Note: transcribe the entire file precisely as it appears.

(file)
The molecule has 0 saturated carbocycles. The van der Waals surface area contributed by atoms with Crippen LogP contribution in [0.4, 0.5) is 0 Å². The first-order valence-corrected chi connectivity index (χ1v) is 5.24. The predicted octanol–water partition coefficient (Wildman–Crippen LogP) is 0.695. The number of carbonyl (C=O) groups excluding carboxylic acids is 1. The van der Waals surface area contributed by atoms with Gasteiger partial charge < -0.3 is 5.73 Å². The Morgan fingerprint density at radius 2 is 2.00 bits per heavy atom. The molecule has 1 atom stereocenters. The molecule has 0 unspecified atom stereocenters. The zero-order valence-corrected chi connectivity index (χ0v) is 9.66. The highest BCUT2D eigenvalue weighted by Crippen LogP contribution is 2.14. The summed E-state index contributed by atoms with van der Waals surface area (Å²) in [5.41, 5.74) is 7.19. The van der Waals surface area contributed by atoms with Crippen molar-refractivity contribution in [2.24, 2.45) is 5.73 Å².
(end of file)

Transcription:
The molecule has 0 saturated carbocycles. The van der Waals surface area contributed by atoms with Crippen LogP contribution in [0.4, 0.5) is 0 Å². The first-order valence-corrected chi connectivity index (χ1v) is 5.24. The predicted octanol–water partition coefficient (Wildman–Crippen LogP) is 0.695. The number of carbonyl (C=O) groups excluding carboxylic acids is 1. The van der Waals surface area contributed by atoms with Gasteiger partial charge < -0.3 is 5.73 Å². The Morgan fingerprint density at radius 2 is 2.00 bits per heavy atom. The molecule has 1 atom stereocenters. The molecule has 0 unspecified atom stereocenters. The zero-order valence-corrected chi connectivity index (χ0v) is 9.66. The highest BCUT2D eigenvalue weighted by Crippen LogP contribution is 2.14. The summed E-state index contributed by atoms with van der Waals surface area (Å²) in [5.41, 5.74) is 7.19. The van der Waals surface area contributed by atoms with Crippen molar-refractivity contribution in [2.24, 2.45) is 5.73 Å².